On Sunday, between 1.30 and 4pm you might find local Girl Guides serving the teas.
Church Street, Tewkesbury, Gloucestershire, GL20 5RZ
Google map: bit.ly/KZ7j1k
Stroll through the diverse array of sculptures in the Broomhill gardens to the hotel, partly obscured by trees (and a giant red stilleto) for a cream tea. The jam is fruity and not too sweet, the cream piled high and the scones mountainous. One of those times in life where the food, the location and the company combine to make something much more than the sum of its parts.
While on a walk in the New Forest I came across the delight that is the Station House in Holmsley. To see a sympathetically restored train station in pristine condition in use as a tea room is something I could not just pass by. With its traditional style tea room interior and unique outside selling area it meant anyone could enjoy the scrumptious homemade delights made from local produce. I chose to sit outside and found it a great pleasure to sit on the restored platform looking over the beautiful forests while enjoying a delectable Millionaire's shortcake. An extremely wide range of treats were available, ranging from the more healthy lunch menu to the irresistable afternoon tea and cake selection. There is also a delightful-looking supper menu. Another aspect I really liked was that it is great for walkers and cyclists. I enjoyed my little taster of the Station House considerably and look forward to going again some time soon.
The David Mellor Design Cafe is a quintessentially British place for a cup of tea and cake, just don't expect it to be served in a floral cup and saucer. As one of the key British designers of the 20th century, the cafe epitomises David Mellor, simple, modern and stylish. The food, soups, sandwiches and cakes, come in delicious combinations of flavours. The white chocolate and cranberry scones are a particular favourite. On your way out don't forget to spot the set of working (David Mellor designed) traffic lights in the gardens!
This delightful ex-fisherman's cottage overlooks the pier with sweeping views beyond up Loch Broom.
Gill and Bob serve delicious Scottish cream tea and homemade cakes but it was the sound of Gill's laughter that initially attracted us. Take advantage of the cosy interior on a windy day and watch the fishing boats and Calmac ferries on their way to and from Stornoway. Brill!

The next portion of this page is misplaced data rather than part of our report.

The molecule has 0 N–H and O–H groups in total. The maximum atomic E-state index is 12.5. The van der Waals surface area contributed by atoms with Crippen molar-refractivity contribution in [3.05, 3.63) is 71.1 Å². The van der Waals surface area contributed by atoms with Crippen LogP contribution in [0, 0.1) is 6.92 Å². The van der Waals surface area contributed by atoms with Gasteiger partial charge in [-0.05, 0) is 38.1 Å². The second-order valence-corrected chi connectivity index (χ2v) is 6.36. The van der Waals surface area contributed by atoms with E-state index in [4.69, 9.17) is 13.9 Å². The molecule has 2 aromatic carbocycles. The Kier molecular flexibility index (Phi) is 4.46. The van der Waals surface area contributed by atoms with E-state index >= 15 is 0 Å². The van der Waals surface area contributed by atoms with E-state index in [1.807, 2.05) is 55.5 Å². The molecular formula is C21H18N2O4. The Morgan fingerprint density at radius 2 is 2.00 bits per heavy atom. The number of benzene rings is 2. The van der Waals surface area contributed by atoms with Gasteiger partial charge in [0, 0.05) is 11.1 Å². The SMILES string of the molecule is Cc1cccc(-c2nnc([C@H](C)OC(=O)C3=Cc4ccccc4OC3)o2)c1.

17 Shore St, Ullapool, IV26 2UJ
+44(0)1854 613 346
Google map: bit.ly/KbQrIX
It could be the hearty soups. It could be the generous cakes. It could be the stacks of magazines, the authentic ethnic home wares or the kitsch and colourful decor. Combine these with ivy sprouting through the wall and you have a real countryside discovery. They sell plants too.
Held in community halls throughout the summer, Sunday Teas raise funds for good causes. Pay a small entrance fee and help yourself to delicious home bakes and savoury bannocks (a Shetland speciality). It’s not unusual to see several tables covered in all sorts of cakes and attentive tea and coffee bearers ensure your cup is never empty. A welcome treat after a morning exploring wild beaches, Sunday Teas are also a great way to experience the vibrancy of community life in Shetland.
Tea venues are advertised in the back pages of the weekly Shetland Times.
A beautiful Victorian tea room set in a building dating back to 1675 and serving wonderful traditional afternoon tea on three tier stands. The choice of tea is fantastic, all loose leaf and served in beautiful bone china. Everything is authentic in this stunning building, from the china, the paintings on the walls to the Victorian costumes the staff wear, it really does feel like you've stepped back in time. They also serve delicious homemade cakes, pastries and sandwiches. We came away feeling like we had an experience rather than just an afternoon tea. Fantastic, relaxing and very very tasty :-)
Whether walking the Cleveland Way, on a day out or enjoying a holiday on the beautiful, unspoilt north east coast of England - a visit to Anne's Tea Garden in Runswick Bay will transport you back to the days when cakes were made using quality ingredients and with a pride in producing a delicious outcome.